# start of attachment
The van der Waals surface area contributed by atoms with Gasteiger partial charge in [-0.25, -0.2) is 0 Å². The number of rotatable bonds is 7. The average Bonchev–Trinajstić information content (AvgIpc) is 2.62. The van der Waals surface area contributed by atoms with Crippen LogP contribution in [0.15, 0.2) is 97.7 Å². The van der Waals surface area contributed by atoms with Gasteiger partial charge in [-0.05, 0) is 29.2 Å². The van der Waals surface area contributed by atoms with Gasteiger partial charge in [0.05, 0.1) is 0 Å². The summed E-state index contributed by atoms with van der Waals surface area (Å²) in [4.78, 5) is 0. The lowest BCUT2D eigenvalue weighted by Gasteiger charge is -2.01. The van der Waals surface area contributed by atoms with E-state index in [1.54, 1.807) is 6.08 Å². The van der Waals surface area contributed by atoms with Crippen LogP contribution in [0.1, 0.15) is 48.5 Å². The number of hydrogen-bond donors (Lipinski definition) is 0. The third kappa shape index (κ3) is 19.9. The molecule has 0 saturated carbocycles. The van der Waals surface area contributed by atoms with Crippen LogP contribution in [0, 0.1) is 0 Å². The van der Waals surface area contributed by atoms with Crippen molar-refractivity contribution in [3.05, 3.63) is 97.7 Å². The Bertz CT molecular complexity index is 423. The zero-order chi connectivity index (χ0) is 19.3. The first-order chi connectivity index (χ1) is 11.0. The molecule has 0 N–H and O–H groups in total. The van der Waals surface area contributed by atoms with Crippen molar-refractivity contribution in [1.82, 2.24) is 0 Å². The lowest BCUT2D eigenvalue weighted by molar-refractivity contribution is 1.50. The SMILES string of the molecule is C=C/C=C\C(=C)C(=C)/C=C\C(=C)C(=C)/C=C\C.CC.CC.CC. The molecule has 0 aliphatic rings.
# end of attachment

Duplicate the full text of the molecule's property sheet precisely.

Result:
The van der Waals surface area contributed by atoms with Gasteiger partial charge in [-0.25, -0.2) is 0 Å². The number of rotatable bonds is 7. The average Bonchev–Trinajstić information content (AvgIpc) is 2.62. The van der Waals surface area contributed by atoms with Crippen LogP contribution in [0.15, 0.2) is 97.7 Å². The van der Waals surface area contributed by atoms with Gasteiger partial charge in [-0.05, 0) is 29.2 Å². The van der Waals surface area contributed by atoms with Gasteiger partial charge in [0.05, 0.1) is 0 Å². The summed E-state index contributed by atoms with van der Waals surface area (Å²) in [4.78, 5) is 0. The lowest BCUT2D eigenvalue weighted by Gasteiger charge is -2.01. The van der Waals surface area contributed by atoms with E-state index in [1.54, 1.807) is 6.08 Å². The van der Waals surface area contributed by atoms with Crippen LogP contribution in [0.1, 0.15) is 48.5 Å². The number of hydrogen-bond donors (Lipinski definition) is 0. The third kappa shape index (κ3) is 19.9. The molecule has 0 saturated carbocycles. The van der Waals surface area contributed by atoms with Crippen LogP contribution in [0, 0.1) is 0 Å². The van der Waals surface area contributed by atoms with Crippen molar-refractivity contribution in [3.05, 3.63) is 97.7 Å². The Bertz CT molecular complexity index is 423. The zero-order chi connectivity index (χ0) is 19.3. The first-order chi connectivity index (χ1) is 11.0. The molecule has 0 N–H and O–H groups in total. The van der Waals surface area contributed by atoms with Crippen molar-refractivity contribution in [1.82, 2.24) is 0 Å². The lowest BCUT2D eigenvalue weighted by molar-refractivity contribution is 1.50. The SMILES string of the molecule is C=C/C=C\C(=C)C(=C)/C=C\C(=C)C(=C)/C=C\C.CC.CC.CC. The molecule has 0 aliphatic rings.